By creating a social network for anglers (and this can be applied to any specific interest) we united a vast community of over 11.5 million people, allowing them to learn from each other, and connect with one another. After all, it is always more fun to share information, insights, tips and catches with people who have the same passions, as opposed to friends who might not.
Create your own platform
When you have selected your field, sufficiently researched it, and found the right time to launch, you must now look toward nailing the functionality of the platform itself. Don’t be afraid to use what is there already. Take a lot of what works for “traditional” social networks and apply it to your own platform.
For example, the ability to take, share and comment on photos. In my case, I saw that anglers loved to boast about their catches, but non-anglers might not want their news feeds crowded with images of caught fish. On a social network dedicated to fishing, these images will garner much more appreciation, feedback and “likes.”
You’re not reinventing the wheel here, but instead trying to reach the right audience and establish yourself within an unconventional market.
Use your data
Once you start to grow, you will realize how much more your platform can be capable of in terms of growth potential and new functionalities.
In my case, we realized our network could help do something more by raising awareness of industry issues, conducting vital research and learning from our own users.
A targeted social network of any kind can provide unprecedented amounts of data to the field or industry it’s in, whereas, big social networks simply harvest data to provide more targeted advertising and to make more money.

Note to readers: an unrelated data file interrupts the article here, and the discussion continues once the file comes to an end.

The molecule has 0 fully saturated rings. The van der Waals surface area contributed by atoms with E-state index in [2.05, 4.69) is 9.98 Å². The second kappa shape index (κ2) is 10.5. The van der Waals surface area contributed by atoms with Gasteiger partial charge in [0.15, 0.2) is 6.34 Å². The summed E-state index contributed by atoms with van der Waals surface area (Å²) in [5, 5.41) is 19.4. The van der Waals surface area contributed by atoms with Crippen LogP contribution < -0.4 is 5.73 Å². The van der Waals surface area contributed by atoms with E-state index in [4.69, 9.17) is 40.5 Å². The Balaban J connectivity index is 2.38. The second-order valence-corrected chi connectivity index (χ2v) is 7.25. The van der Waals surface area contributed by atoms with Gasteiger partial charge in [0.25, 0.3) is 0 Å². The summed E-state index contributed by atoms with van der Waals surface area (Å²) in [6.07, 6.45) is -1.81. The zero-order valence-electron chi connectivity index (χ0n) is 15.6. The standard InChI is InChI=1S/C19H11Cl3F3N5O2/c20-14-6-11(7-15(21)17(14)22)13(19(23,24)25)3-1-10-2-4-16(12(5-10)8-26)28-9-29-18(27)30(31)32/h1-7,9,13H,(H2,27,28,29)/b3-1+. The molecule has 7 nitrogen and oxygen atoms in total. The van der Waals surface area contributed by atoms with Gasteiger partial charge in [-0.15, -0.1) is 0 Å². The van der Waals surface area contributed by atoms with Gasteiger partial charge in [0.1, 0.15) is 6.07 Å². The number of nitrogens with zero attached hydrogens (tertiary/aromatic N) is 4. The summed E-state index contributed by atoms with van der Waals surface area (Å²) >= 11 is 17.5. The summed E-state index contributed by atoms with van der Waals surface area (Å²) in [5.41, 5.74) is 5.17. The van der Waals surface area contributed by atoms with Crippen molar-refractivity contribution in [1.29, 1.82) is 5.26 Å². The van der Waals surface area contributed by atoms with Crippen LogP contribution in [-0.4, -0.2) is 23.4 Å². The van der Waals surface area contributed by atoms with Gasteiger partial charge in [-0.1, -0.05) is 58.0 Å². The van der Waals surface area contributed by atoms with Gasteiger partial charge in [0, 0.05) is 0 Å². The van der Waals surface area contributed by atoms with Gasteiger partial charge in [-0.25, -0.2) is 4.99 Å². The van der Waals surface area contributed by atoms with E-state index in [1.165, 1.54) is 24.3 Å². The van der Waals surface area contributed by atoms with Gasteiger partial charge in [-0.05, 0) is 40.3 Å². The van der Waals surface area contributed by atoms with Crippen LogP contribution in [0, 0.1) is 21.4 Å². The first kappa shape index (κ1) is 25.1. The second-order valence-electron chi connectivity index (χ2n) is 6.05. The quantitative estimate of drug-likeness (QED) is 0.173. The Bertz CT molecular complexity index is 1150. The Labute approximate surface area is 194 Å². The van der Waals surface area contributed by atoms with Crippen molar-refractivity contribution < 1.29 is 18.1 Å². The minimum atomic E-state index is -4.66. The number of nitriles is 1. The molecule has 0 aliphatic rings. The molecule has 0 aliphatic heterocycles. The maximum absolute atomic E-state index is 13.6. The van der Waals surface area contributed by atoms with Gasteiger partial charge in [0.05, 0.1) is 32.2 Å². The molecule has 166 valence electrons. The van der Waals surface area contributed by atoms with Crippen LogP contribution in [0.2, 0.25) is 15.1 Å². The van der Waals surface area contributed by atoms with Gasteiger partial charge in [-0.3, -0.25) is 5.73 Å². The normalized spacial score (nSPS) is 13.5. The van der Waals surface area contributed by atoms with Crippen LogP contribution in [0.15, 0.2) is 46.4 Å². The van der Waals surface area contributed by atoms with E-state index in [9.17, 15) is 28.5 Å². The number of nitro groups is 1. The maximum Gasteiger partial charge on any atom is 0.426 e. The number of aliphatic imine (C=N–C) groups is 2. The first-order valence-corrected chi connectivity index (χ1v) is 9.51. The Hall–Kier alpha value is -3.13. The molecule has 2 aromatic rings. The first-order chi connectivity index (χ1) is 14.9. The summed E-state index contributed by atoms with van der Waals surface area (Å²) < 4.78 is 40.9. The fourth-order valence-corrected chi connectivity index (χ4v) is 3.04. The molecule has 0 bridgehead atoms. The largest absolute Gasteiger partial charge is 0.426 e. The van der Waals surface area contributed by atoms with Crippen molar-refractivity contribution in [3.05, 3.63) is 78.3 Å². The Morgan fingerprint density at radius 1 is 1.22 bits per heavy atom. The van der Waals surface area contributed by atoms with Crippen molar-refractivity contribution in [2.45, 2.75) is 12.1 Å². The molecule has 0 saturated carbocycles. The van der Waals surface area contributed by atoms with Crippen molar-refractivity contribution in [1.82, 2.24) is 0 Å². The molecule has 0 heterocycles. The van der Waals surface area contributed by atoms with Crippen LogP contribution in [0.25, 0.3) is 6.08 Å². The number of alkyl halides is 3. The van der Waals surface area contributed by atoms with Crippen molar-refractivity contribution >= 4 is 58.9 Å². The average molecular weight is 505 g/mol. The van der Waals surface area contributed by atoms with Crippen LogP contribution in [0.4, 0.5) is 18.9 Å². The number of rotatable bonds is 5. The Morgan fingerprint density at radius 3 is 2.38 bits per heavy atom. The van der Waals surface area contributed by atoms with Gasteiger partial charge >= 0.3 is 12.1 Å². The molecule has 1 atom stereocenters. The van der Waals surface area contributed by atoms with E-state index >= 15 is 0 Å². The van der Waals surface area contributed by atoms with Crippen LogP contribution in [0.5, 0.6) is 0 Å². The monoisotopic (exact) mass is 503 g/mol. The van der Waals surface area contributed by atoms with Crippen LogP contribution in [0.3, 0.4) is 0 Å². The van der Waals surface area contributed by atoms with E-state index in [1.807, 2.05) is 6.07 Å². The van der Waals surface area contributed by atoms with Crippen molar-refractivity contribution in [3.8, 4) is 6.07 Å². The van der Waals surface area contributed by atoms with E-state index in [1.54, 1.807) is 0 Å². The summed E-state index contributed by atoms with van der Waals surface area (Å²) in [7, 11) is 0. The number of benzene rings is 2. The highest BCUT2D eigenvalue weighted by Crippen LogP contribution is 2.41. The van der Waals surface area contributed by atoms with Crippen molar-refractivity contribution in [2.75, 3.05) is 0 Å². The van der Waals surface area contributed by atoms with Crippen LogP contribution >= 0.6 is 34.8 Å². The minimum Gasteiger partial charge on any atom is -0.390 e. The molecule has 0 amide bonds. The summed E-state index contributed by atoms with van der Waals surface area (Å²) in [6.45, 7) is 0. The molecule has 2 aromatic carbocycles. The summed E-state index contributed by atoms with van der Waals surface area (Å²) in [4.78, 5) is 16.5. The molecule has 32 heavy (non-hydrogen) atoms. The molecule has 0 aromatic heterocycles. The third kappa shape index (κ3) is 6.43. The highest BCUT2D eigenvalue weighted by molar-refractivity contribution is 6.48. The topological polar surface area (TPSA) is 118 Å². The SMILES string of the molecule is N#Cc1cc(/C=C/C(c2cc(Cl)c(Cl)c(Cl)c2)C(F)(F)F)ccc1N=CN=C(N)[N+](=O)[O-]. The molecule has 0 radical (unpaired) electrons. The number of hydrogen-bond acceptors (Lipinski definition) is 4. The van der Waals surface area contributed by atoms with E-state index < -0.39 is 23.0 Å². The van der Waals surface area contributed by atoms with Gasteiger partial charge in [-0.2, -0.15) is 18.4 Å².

We find that our users can contribute information and data in ways that are much more meaningful than simply generating revenue: they can provide information on unique environmental patterns, endangered species, preservation and much more.
Really, the scope for useful and insightful data is vast. By crowd-sourcing information, you, as the network creator or provider, can develop features and information to benefit your users, which ensures that they stay with the platform for longer, and are more willing to contribute to it.
For example, last year we launched a new feature that provides users with a forecast of the best times for catching a particular species of fish. We were able to do this because of the millions of catches logged on our platform. The information was right there in front of us: easily accessible and ready to be used in order to benefit our community.
What we view as “niche” social networks actually provide variety, insight and representation to consumers, at a time when the bigger players have fallen short. By creating tailored social spaces for a wide variety of interests and hobbies, I think we make the internet a better and more functional place.
I would urge any entrepreneur to think about whether their industry needs a social network of its own: it will provide huge opportunities as a business venture, and a lot of enjoyment to the eventual end user it will serve.
Originally published Dec. 4, 2020.